Currently viewing the category: "Scarab Beetles"
What's That Bug? does not endorse extermination

Subject:  Blue green beetle
Geographic location of the bug:  Central NC USA
Date: 03/13/2021
Time: 03:57 PM EDT
Your letter to the bugman:  Looking for a name.
How you want your letter signed:  ?

Splendid Earth Boring Dung Beetle

We believe we have correctly identified your beetle as a Splendid Earth Boring Dung Beetle, Geotrupes splendidus, thanks to images posted to BugGuide.  According to BugGuide it is “Bright green, purplish black, or sometimes light blue. Pronotum coarsely, unevenly punctate. Elytral striae with distinct punctures.”

Splendid Earth Boring Dung Beetle

What's That Bug? does not endorse extermination

Subject:  Cicada???
Geographic location of the bug:  Delaware April 6
Date: 04/08/2021
Time: 10:44 AM EDT
Your letter to the bugman:  Can you tell me what this is?
How you want your letter signed:  Robin

Scarab Grub

Our Auto-response: Thank you for submitting your identification request.
Please understand that we have a very small staff that does this as a labor of love. We cannot answer all submissions (not by a long shot). But we’ll do the best we can!

Please help me.  I am trying to get this Id so I can send to local paper who wants it if it is a cicada.
Enjoy Life,
Robin Coventry

Scarab Grubs

Dear Robin,
We suspect your urgent identification request is related to the imminent appearance of the Brood X Periodical Cicadas, sometimes called 17-Year Locusts though they are not true locusts.  CicadaMania has information on Brood X which last appeared in 2004, when we were but a fledgeling website.  These are not immature Cicadas.  You did not indicate where they were located.  These are Beetle Grubs.  We suspect they may have been found in or near a rotting stump and we believe, due to their size, that they may be the Grubs of Eastern Hercules Beetles.  Here is an image from BugGuide of Eastern Hercules Beetle Grubs.  The adult male Hercules Beetle is an impressive creature, the heaviest North American Beetle.

What's That Bug? does not endorse extermination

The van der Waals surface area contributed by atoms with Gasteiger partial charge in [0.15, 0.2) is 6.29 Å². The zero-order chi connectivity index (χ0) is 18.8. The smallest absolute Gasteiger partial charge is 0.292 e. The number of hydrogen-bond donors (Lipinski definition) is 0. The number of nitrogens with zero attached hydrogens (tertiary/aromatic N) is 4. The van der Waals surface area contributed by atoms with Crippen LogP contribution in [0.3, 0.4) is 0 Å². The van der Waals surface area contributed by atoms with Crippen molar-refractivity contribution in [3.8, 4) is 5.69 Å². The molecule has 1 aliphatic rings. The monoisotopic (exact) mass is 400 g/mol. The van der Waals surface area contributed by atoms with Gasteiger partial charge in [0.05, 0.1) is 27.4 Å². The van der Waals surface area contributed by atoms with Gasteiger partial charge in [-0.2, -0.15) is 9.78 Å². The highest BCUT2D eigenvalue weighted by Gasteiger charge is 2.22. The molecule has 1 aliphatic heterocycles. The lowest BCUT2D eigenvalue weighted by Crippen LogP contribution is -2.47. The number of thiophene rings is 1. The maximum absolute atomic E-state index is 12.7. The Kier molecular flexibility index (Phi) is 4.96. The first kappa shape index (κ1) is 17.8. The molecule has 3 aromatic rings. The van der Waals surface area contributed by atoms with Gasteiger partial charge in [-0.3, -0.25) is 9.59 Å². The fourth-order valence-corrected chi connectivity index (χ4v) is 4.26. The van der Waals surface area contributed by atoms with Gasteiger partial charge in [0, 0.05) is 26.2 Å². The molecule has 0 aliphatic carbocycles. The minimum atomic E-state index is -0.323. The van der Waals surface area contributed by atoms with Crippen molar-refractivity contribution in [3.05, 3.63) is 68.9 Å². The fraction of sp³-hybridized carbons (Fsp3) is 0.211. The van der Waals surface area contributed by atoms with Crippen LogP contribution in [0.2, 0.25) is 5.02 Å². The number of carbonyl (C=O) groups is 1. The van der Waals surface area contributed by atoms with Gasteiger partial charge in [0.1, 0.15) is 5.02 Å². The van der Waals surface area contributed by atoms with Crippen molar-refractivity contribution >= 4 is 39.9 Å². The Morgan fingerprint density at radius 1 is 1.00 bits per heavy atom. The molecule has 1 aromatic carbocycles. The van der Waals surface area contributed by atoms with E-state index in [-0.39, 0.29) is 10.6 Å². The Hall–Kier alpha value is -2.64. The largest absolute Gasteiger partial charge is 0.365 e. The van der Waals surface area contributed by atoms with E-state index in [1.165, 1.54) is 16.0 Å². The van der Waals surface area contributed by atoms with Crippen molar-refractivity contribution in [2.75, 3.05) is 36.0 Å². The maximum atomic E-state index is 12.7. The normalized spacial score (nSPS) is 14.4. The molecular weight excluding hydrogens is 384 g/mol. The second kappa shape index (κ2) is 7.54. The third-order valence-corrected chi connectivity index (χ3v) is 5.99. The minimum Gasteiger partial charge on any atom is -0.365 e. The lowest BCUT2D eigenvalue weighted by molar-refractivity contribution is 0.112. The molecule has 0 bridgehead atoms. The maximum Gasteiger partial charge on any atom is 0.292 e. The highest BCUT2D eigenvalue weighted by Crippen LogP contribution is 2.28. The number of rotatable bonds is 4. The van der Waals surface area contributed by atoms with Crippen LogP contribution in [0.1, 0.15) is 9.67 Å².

Subject:  Does anyone know what kind of bug his is?
Geographic location of the bug:  Kigali,Rwanda
Date: 11/01/2019
Time: 05:18 AM EDT
Your letter to the bugman:  I came across this bug in the gym, it looked dead but it wasn’t, when I touched it, it flew away.
Does anyone know what is the name of the insect?
How you want your letter signed :  N/A

Scarab Beetle: Pachnoda aemula

Dear N/A,
This is a beautiful Scarab Beetle.  We found a matching image on terrarium.pl where it is identified as
Pachnoda aemula.  Another possibility is  Pachnoda sinuatapictured on iSpot.

What's That Bug? does not endorse extermination

Subject:  Green Beetle
Geographic location of the bug:  Tomball Texas
Date: 09/27/2019
Time: 07:54 PM EDT
Your letter to the bugman:  Just curious what kind of beetle it is. They are beautiful. Thank you.
How you want your letter signed:  Brianne

Green June Beetle

Dear Brianne,
This is one of the Green June Beetles in the genus
Cotinis, but we are not certain of the species.  Texas is the western edge of the reported range of the Green June Beetle, Cotinis nitida, according to BugGuide data, and Texas is the eastern edge of the reported range of the Green Fig Beetle or Figeater, Cotinis mutabilis, according to BugGuide data.  To further complicate matters, we have learned that Tomball, Texas is just north of Houston, which opens up the possibility that this might be the South Texas Coastal Cotinis, Cotinis boylei, which is profiled on Texas Entomology, though we believe that to be the least likely of the three possible species.

What's That Bug? does not endorse extermination

Subject:  A June Bug?
Geographic location of the bug:  Moorestown NJ, southern NJ
Date: 07/24/2019
Time: 04:16 PM EDT
Your letter to the bugman:  This bug was on the front steps during the afternoon. When I nudged it aside it hissed. It has large fuzzy antenna and yellow speckles on a black body. It is about an inch long.
How you want your letter signed:  Annette

Variegated June Beetle

Dear Annette,
Variegated June Beetles can produce a hissing sound by rubbing parts of their body together, an act known as stridulation.

What's That Bug? does not endorse extermination

Subject:  Beetle with earslike antennas
Geographic location of the bug:  Carpathian Mountains, Romania
Date: 07/21/2019
Time: 03:53 PM EDT
Your letter to the bugman:  The beetle makes a screeching sound and has a strong grip. Was attracted by light
How you want your letter signed:  Raz

Pine Chafer

Dear Raz,
The sounds this Pine Chafer makes by rubbing together parts of its body is called stridulation.

What's That Bug? does not endorse extermination